It is one of the world’s greatest art collections, some 8 miles (13 km) of Egyptian, Greek, Etruscan, Islamic, French, Italian, Flemish, and Dutch treasures marshalled into an impossibly sumptuous royal palace. And it has something for everyone: Renaissance masterpieces by Botticelli, Raphael, and da Vinci; the Rubens-filled Medici Gallery; the Winged Victory of Samothrace; the Venus de Milo; sphinxes and mummies; and the 2,490-diamondstudded crown of Empress Eugénie. But, let’s face it, 35,000 works of art can be downright daunting. Where to begin? Where to finish?
How to stay on your feet? Don’t feel guilty, you can love the Louvre but you can leave it, too. For beyond its imposing walls lie smaller, more accessible collections
The extraordinary Musée National du Moyen Age combines the remains of an ancient thermal spa, a Gothic mansion, and a vast collection of medieval art and artifacts. The most highly prized exhibits in the museum are a set of six radiant wool-and-silk tapestries, and the carved stone (noseless) heads of the Kings of Judah.
The Institut du Monde Arabe reaches even further back in time, showcasing Arabic history and culture with exhibits such as urns and carpets dating from prehistory to the present day. Interestingly, these relics of the ancients are housed in an ultra-modern building, acclaimed for its architectural innovation.
The exquisite good taste of an art-adoring 19th-century couple, Edouard André and Nélie Jacquemart, is in evidence in their former family home. Here, English portraits are displayed with Tiepolo friezes, French tapestries with Van Dycks, and their assembled collection of Early Italian Renaissance paintings is breathtaking.
The Louvre was founded in 1793 to display the royal collection and, as that grew, so did the museum. Subsequent rulers added their flourishes to create this marvelous architectural amalgam, filled to its pitched rafters with art from all over the world.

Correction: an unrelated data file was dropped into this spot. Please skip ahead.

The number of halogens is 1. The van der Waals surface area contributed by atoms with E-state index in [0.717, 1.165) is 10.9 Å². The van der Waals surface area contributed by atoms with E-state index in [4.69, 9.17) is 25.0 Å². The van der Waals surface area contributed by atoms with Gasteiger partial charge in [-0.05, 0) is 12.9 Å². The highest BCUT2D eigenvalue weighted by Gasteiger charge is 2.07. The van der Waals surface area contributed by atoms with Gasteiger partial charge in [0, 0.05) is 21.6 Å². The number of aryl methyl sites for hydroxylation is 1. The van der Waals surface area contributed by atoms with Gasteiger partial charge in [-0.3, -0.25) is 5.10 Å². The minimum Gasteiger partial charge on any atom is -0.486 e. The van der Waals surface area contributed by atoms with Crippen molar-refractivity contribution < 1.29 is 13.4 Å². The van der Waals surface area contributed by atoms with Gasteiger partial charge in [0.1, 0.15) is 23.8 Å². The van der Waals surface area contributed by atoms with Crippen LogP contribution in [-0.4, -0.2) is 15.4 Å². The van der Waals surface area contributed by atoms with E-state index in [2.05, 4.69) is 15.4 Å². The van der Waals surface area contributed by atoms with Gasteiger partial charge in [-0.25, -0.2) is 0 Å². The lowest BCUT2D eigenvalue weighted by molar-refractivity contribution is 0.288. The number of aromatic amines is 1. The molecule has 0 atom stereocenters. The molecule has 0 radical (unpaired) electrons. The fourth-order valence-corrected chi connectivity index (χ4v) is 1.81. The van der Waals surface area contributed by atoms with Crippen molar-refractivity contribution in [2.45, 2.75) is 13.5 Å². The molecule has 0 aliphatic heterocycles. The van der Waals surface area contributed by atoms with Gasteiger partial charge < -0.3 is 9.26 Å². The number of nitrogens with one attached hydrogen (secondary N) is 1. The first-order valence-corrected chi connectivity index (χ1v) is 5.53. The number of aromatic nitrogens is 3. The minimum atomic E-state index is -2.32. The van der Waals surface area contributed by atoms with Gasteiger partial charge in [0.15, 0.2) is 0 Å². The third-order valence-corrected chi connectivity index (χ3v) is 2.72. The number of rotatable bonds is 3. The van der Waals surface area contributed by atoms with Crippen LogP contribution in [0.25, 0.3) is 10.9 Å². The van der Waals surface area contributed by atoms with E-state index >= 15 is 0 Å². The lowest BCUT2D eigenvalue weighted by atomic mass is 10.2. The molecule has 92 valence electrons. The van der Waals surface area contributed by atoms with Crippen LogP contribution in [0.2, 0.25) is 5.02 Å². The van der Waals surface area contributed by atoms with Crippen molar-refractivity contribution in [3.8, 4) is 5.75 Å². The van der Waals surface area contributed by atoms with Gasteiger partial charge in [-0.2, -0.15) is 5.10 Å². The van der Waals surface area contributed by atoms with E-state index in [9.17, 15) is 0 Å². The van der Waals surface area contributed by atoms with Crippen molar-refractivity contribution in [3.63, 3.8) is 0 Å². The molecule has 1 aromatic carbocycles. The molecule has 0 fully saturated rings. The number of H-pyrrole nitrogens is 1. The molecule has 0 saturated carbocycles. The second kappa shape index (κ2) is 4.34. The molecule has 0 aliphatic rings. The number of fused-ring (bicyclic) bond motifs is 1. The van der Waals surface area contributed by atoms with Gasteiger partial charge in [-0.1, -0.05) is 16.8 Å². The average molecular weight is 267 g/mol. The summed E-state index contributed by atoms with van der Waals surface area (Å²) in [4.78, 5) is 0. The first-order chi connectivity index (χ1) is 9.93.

More than eight million visitors a year means crushing crowds and, once inside, little in the way of crowd control. Catching a glimpse of the Mona Lisa devoid of flashing, whirring cameras is impossible, and she’s behind a thick shield of bulletproof glass. The cut-off point for the collection is 1848, disappointing for fans of modern art.
As a rule, there are fewer crowds in the evening but, if this is not convenient, buy a ticket online in advance (www.louvre.fr). You can’t see everything in one visit, so plan ahead and make a hit list, or be spontaneous and enjoy what you find.
Getting There and Around
Paris is served by two airports: Charles de Gaulle (CDG), 19 miles (30 km) northeast of Paris, and Orly, 11 miles (18 km) south. Transportation options from both include trains (RER B for CDG, RER C for Orly); shuttle services (www.cars.airfrance.fr); RATP buses (Roissybus and Orlybus); and taxis. The best way of getting around is the Métro
Where to Eat
Paris is a dream destination for diners. Try Le Chateaubriand in the 11th arrondissement (tel. +33 1 43 57 45 95) for its bistronomie (gourmet food at bistro prices).
Where to Stay
Hôtel du Petit Moulin (www. paris-hotel-petitmoulin.com), a former bakery, offers Christian Lacroix-designed rooms and trompe-l’oeil artwork panels, and an exclusive, guests-only bar.
Despite its loveliness, the Musée Nissim de Camondo is founded on sadness. On the death of his aviator son Nissim, in World War I, Count Moïse de Camondo, a passionate collector of 18thcentury French furniture and art, retreated from society and bequeathed his lavishly furnished house to the State in memory of his son. In the 1930s, a group of artists campaigned to save the home of Eugène Delacroix from demolition. Today, it houses a wide range of his works, along with his easel, palette, and other memorabilia.